In his rage, Frollo finally admits that he killed Quasimodo's mother when she attempted to save her baby, much to Quasimodo's shock and horror. As such, Frollo decides to kill Quasimodo himself like he "should have done 20 years ago". In their brief scuffle, Frollo and Quasimodo are left dangling over a molten of lava. As Esmeralda desperately tries to save Quasimodo, Frollo manages to recover by standing atop a gargoyle, and raises his sword to strike at Esmeralda. With his eyes and teeth glowing a demonic, fire-like color, Frollo laughs maniacally while declaring his last blasphemy, "And He shall smite the wicked, and plunge them into the fiery pit!" Just then, Frollo loses his balance as the gargoyle beneath him begins to break. While clinging to the gargoyle for life, the stone beast appears to come to life and demonically roars at Frollo, terrifying the latter into screaming. The gargoyle then breaks off completely and sends a screaming Frollo falling into the vast lake of molten copper below to his death, symbolically sending him to Hell for his sins.
Frollo makes a few cameos in the series. In "Everybody Loves Mickey", he was seen sitting with Grumpy and Grimsby, with all three giving their trademark dry expressions in response to the comedy of Mortimer Mouse.
In "Dining Goofy", he showed to be unamused with the fact that he was seated with the Mad Hatter, calling him Frumpy during the time that Goofy lets Daisy know that he changed the seating chart so that the audience could make new friends, which did not work out.
He also appears in Mickey's House of Villains, but not as one of the villains that take over. Instead, he only appears sitting next to Ratigan in a crowd shot in between the cartoon shorts, taking place before the takeover. During Jafar's reign as host, however, Frollo is nowhere to be seen whatsoever, implying that he possibly left the club before Jafar's plan started.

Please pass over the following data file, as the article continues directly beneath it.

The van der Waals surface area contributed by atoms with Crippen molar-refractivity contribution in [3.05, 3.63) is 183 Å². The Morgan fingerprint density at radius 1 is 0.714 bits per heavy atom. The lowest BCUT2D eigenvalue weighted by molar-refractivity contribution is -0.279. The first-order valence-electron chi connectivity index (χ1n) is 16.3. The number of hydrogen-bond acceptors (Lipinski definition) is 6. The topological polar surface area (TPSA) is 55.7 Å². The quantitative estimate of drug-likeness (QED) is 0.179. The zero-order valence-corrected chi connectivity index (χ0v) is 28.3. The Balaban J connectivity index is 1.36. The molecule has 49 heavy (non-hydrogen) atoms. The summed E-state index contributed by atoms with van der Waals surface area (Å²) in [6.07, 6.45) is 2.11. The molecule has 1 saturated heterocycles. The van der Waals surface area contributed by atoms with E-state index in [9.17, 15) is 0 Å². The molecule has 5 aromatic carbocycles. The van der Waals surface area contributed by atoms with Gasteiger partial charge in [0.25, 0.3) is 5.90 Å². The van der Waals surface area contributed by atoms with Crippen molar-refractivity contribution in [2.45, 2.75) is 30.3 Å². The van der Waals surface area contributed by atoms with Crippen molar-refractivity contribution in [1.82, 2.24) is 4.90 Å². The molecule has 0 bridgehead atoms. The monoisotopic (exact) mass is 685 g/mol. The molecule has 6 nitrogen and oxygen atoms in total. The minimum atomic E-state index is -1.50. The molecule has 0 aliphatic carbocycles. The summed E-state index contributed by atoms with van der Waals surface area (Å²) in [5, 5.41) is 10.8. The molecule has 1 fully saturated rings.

In the fifth book, he is seen boarding the Disney Dream along with some other villains. He was also mentioned, but not seen, in the seventh book.
In the Disney Adventures comic based off of the movie, Frollo's personality generally stays the same. During the scene where Esmeralda is being sentenced to death, he states to her "your time has come" but says immediately afterward that even though her fate has been sealed, "it's still not too late" to change her mind and become his mistress. Like in the film, though, he falls to his death in the molten copper.
Descendants: Isle of the Lost
Frollo is one of the villains who was brought back from death to be imprisoned on the Isle of the Lost. He has a daughter named Claudine Frollo who works as the bell ringer at Dragon Hall.
Frollo appears in Kingdom Hearts 3D: Dream Drop Distance as a villain trapped in his sleeping world of La Cité des Cloches.
When Sora first arrived in La Cité des Cloches, he came face-to-face with Frollo in the town outside Notre Dame. The judge examined Sora, believing him to be a gypsy due to his "disgusting attire", but his interrogation of the young Keyblade wielder was interrupted by Captain Phoebus. Phoebus told Frollo that "monsters" have appeared in the square, and he rushed off after Sora who went to defeat them.